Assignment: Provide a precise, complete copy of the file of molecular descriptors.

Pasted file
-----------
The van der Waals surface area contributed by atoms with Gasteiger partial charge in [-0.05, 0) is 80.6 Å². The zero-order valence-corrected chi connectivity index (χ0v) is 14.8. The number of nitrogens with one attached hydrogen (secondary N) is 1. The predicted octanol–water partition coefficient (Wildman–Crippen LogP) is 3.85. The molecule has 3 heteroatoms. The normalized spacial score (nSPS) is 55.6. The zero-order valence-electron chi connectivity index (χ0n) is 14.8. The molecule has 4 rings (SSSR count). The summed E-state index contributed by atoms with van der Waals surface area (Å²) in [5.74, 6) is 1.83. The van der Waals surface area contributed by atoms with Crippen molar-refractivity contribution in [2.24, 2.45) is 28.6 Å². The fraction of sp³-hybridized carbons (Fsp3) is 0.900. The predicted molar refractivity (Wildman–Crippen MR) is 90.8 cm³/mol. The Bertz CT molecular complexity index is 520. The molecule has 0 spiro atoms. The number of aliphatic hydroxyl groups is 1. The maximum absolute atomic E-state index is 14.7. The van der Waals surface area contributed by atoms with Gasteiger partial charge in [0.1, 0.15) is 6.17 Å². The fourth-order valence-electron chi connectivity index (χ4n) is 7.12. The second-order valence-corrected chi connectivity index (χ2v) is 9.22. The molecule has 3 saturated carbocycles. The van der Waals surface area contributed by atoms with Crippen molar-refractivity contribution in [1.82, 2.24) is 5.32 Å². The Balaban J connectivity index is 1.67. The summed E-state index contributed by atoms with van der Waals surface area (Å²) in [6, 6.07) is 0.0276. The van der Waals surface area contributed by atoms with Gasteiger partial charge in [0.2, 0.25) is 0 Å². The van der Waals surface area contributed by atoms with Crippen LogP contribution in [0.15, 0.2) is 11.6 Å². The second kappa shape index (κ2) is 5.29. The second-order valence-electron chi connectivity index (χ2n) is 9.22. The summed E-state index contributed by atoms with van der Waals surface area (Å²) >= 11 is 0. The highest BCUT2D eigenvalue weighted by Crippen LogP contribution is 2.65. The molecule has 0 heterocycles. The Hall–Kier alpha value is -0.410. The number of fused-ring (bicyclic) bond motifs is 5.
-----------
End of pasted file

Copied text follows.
The van der Waals surface area contributed by atoms with Gasteiger partial charge in [-0.05, 0) is 80.6 Å². The zero-order valence-corrected chi connectivity index (χ0v) is 14.8. The number of nitrogens with one attached hydrogen (secondary N) is 1. The predicted octanol–water partition coefficient (Wildman–Crippen LogP) is 3.85. The molecule has 3 heteroatoms. The normalized spacial score (nSPS) is 55.6. The zero-order valence-electron chi connectivity index (χ0n) is 14.8. The molecule has 4 rings (SSSR count). The summed E-state index contributed by atoms with van der Waals surface area (Å²) in [5.74, 6) is 1.83. The van der Waals surface area contributed by atoms with Crippen molar-refractivity contribution in [2.24, 2.45) is 28.6 Å². The fraction of sp³-hybridized carbons (Fsp3) is 0.900. The predicted molar refractivity (Wildman–Crippen MR) is 90.8 cm³/mol. The Bertz CT molecular complexity index is 520. The molecule has 0 spiro atoms. The number of aliphatic hydroxyl groups is 1. The maximum absolute atomic E-state index is 14.7. The van der Waals surface area contributed by atoms with Gasteiger partial charge in [0.1, 0.15) is 6.17 Å². The fourth-order valence-electron chi connectivity index (χ4n) is 7.12. The second-order valence-corrected chi connectivity index (χ2v) is 9.22. The molecule has 3 saturated carbocycles. The van der Waals surface area contributed by atoms with Crippen molar-refractivity contribution in [1.82, 2.24) is 5.32 Å². The Balaban J connectivity index is 1.67. The summed E-state index contributed by atoms with van der Waals surface area (Å²) in [6, 6.07) is 0.0276. The van der Waals surface area contributed by atoms with Gasteiger partial charge in [0.2, 0.25) is 0 Å². The van der Waals surface area contributed by atoms with Crippen LogP contribution in [0.15, 0.2) is 11.6 Å². The second kappa shape index (κ2) is 5.29. The second-order valence-electron chi connectivity index (χ2n) is 9.22. The summed E-state index contributed by atoms with van der Waals surface area (Å²) >= 11 is 0. The highest BCUT2D eigenvalue weighted by Crippen LogP contribution is 2.65. The molecule has 0 heterocycles. The Hall–Kier alpha value is -0.410. The number of fused-ring (bicyclic) bond motifs is 5.